What It's Really Like Living Abroad

It’s been exactly one year since I touched down in South Korea on a winter afternoon in the middle of February. There’s nothing quite like being welcomed by an icy breeze that bites through four layers of clothing, ushering me into this new country while simultaneously sending a signal that I am indeed very far away from South Africa. I’d be lying if I said the thought of making a U-Turn and climbing back into that aircraft did not cross my mind, at least twice.

So, fast forward a couple of months and I have successfully conquered just about every subway map (When living abroad, there are very few things as pleasing as knowing exactly where your destination is and how you’re getting there.) I have a circle of friends whose domicile of origin stretches across the globe and surprisingly enough, I get through each day with only enough Korean to express gratitude and greet those I walk by, paired with a bow of-course. Would you mind if I carve out a second or two for a self-dap and add my insanely impressive metal chopstick skills to the list? More emphasis on the metal part as you could imagine how using metal chopsticks as a tool to put food into your mouth could quite easily be labelled as an extreme sport. Koreans take their cutlery exceedingly serious.

This year has been a whirlwind, to say the least. It has consisted of the highest highs and lowest lows with “Are you fucking joking?” moments in-between. It has forcefully made me stand on my own two feet, whether I felt ready to do so or not. Barring my countless travel adventures and time well-spent engaging in conversations, which almost too often ends up comprising of endless comparisons of our home countries, with people whom the likelihood of our paths crossing were slim to none had it not been for Korea- there is another side to living abroad that I have not delved in…

It's lonely, really lonely. The concept of solitude has brought new meaning into my life and although it was something I knew I needed to be engulfed in, I am not entirely comfortable in it as yet. Being immersed in new cultures and a disparate way of life can bring forth a sense of alienation as everything around you is foreign. The feeling of ‘belonging’ is lost and whilst occupying a homogenous space, you never truly find your place in it. For someone like me whom at any given time would undoubtedly choose their own company over that of others, it is quite telling that I am mostly antipathetic towards the idea of seclusion and it should give you a better understanding as to just how unbearable it can be from time to time.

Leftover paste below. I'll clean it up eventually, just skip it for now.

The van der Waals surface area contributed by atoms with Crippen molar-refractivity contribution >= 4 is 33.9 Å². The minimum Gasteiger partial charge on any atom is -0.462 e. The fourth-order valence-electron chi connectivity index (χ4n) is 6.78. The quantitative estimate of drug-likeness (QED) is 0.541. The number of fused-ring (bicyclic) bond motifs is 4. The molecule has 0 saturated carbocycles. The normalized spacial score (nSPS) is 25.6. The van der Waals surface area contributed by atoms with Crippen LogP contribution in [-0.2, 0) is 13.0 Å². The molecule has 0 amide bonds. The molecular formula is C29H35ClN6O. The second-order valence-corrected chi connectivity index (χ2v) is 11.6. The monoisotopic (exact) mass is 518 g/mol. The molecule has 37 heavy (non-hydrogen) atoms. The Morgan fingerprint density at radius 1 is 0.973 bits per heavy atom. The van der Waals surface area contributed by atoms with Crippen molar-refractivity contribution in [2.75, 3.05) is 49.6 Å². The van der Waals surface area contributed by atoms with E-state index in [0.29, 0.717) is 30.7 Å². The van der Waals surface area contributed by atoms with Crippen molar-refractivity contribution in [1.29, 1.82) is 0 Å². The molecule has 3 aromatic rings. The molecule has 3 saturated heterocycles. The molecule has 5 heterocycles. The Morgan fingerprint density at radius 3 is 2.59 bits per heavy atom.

Living abroad is challenging, living abroad in a homogenous country is challenging and then some. Being exposed to different cultures my whole life, the concept of homogeny wasn't something I applied much thought towards. Okay, picture this: You’re the only Black person in the city in which you reside in, you are constantly stared at and are subjected to ignorant commentary about your hair, while having onlookers turn to look back at you because seeing a Black person occupy the same space as them is an outlandish concept to grasp. Now picture this happening every day, Wild right? You’d think my narcissism would have reached exponential levels as the mere base of the insane amount of attention that I command lies purely in the color of my skin.

Particularly for a person of colour; microaggressions along with ignorance wrapped into one big giant “count to 10” moment aren't something you are able to escape and avoid, especially amongst a locality where you are the odd one out. Fortunately for my sanity, I have learned very early on that not every battle needs to be won or even deserves my attention for that matter.

I have acquiesced and learned to exercise tolerance. Although I must admit, there are countless times where I have allowed it to overpower me, which reminds me of a certain incident that took place a few months ago. I was on my way home from work, carrying the weight of the day’s annoyance and challenges in the form of stress knots on my shoulders and just needed my Mom. (I probably sound like a 5 year old but my mom will forever be my saving grace.) Whilst on the phone conveying information to her and managing to squeeze in an extra side of ranting, I felt someone forcefully tug on my braids from behind. What proceeded to come out of my mouth does not need to be repeated, however, I am glad it’s unlikely she understood my foul words, although my brash tone and the look on my face was more than enough to aid in translation. It was an old Korean woman who had a handful of my braids in her hand and was examining them as if it were an extraterrestrial specimen she had just discovered.

This incident is just one example of the many absurdities that I involuntarily find myself being part of. I could write up a thesis on “Being Black in Korea”, but that's tea for another day. That being said, I'm grateful that I am currently well equipped to retell this story and accompany it with a chuckle or two at the ridiculousness of it all, until the next snarky comment and outright eye roll moment sneaks up and takes me over the edge.

For me, living abroad is synonymous with being on a rollercoaster- The only difference is it doesn't stop, you just learn to adjust yourself and tighten your grip at the scary and uncomfortable dips.

 

 

Kendra Hunsley is a 20-something-year-old BA graduate, writer and fashion enthusiast from South Africa who currently resides in Los Angeles, California. Launching her blog in 2014, Kotton & Silk remains an extension of her style and an avenue for everyday women who are passionate, driven and constantly moving towards a higher sense of self. This platform is an expression of her passion for writing, style, content creation and the upliftment of women.




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